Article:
Writers Guild Gives a Pass To Grammys Telecast

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By Lisa de Moraes
Wednesday, January 23, 2008

Striking Hollywood writers snatched victory from the jaws of defeat yesterday when they revealed they had decided not to picket the upcoming Grammy Awards, which means it will be a celebrity-swarm zone.

But the Writers Guild of America's board of directors has not yet decided whether to grant the Recording Academy's trophy show on Feb. 10 an interim agreement, so that two WGA writers can work on the show itself. I know -- who cares, the celebs and their performances are what lure us to the show.

The Writers Guild, West, in an e-mail to members, said its board had voted not to picket the Grammys because members of the American Federation of Musicians "face many of the same issues concerning compensation in new media."

"In the interest of advancing our goal of achieving a fair contract, the WGAW Board felt that this gesture should be made on behalf our brothers and sisters in AFM and the American Federation of Television and Radio Artists," the Writers Guild said.

Early on, it appeared the strategy that had worked so well to kill the Golden Globes on NBC also was going to work its destructive magic on the Grammys. The Reporters Who Cover Television speculated darkly about pop stars who would not attend because they also were members of the Screen Actors Guild.

But then, last week, things started to go awry in the Writers Guild Picket-and-Conquer Trophy Show Game Plan. Unlike the Globes-staging foreign correspondents who junket their way through the entertainment industry under the name Hollywood Foreign Press Association, the Recording Academy refused to curl up in a ball.

It hired crisis management PR firm Sitrick and Co. and issued a statement telling reporters the producer of its CBS-broadcast trophy show had offered the Writers Guild the same interim agreement the guild had accepted from David Letterman's Worldwide Pants production company to get his two CBS late-night shows back to work. The academy mentioned all the good deeds it finances with the license fee it receives for the Grammycast. It let the media know that Beyonc¿ and the Foo Fighters had committed to performing on the show, picket or no.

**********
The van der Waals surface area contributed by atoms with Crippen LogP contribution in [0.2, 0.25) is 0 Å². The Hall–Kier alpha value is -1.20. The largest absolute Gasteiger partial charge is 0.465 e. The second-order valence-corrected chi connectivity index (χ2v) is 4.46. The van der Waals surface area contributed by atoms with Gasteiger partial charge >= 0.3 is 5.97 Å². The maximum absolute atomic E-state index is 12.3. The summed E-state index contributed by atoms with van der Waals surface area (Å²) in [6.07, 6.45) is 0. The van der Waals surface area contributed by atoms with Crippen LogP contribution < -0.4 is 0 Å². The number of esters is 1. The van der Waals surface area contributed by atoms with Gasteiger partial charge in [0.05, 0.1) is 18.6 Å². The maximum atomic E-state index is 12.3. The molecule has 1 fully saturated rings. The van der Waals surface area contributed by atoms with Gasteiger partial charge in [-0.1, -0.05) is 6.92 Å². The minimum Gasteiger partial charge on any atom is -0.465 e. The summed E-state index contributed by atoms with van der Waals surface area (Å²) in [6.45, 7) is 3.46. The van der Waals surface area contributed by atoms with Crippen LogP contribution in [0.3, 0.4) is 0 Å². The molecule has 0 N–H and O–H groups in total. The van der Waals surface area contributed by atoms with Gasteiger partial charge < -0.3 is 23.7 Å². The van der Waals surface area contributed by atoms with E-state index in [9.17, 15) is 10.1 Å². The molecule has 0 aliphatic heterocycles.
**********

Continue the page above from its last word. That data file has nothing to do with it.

Then, over the holiday weekend, CBS ran ads saying that a number of other stars, including Carrie Underwood, Rihanna, Chris Brown and Brad Paisley, also were scheduled to appear.

Recording Academy President and CEO Neil Portnow told The TV Column yesterday his organization "absolutely" could have staged the Grammy Awards in the teeth of a Writers Guild picket.

"Remember, the two unions that represent musicians had urged their members to be there," he noted, referring to a statement issued last week by AFM and AFTRA.

Beyonc¿ and Foo Fighters were only the first two names released to the media, Portnow explained, adding, "We're pleased we haven't had to spend time on building further press releases of others who would have said the same thing."

The lack of stars, not writers, was what killed the Globes. After the Writers Guild said it would picket that trophy show, the head of the Screen Actors Guild announced its members would not cross the picket line. NBC, trying to salvage some ad time, turned the traditional three-hour festivities into a one-hour "Billy Bush & Nancy O'Dell Show" with disastrous results. Only 6 million watched.

CBS declared yesterday's announcement "very welcome news."

* * *

In what may be a big break in the strike, the Writers Guild yesterday agreed to back off proposals to unionize writers of reality series and animated programming "to make absolutely clear our commitment to bringing a speedy conclusion to negotiations" with Hollywood studios.

Guild honchos met informally with studio execs to try to jump-start negotiations that have sputtered on and off since the strike began Nov. 5. No negotiations have been held since Dec. 7, when the Alliance of Motion Picture and Television Producers insisted the WGA take reality TV representation and other proposals off the table. Since then, the AMPTP began and concluded within one week a new deal with the Directors Guild of America. Yesterday's developments read very much like a page from the early stages of the directors' contract talks.

The Writers Guild said it had "responded favorably" to the studios' invitation to conduct informal talks to try to lay the groundwork for a return to the negotiating table. The guild also said that during this period it would observe a "complete news blackout."


© 2008 The Washington Post Company

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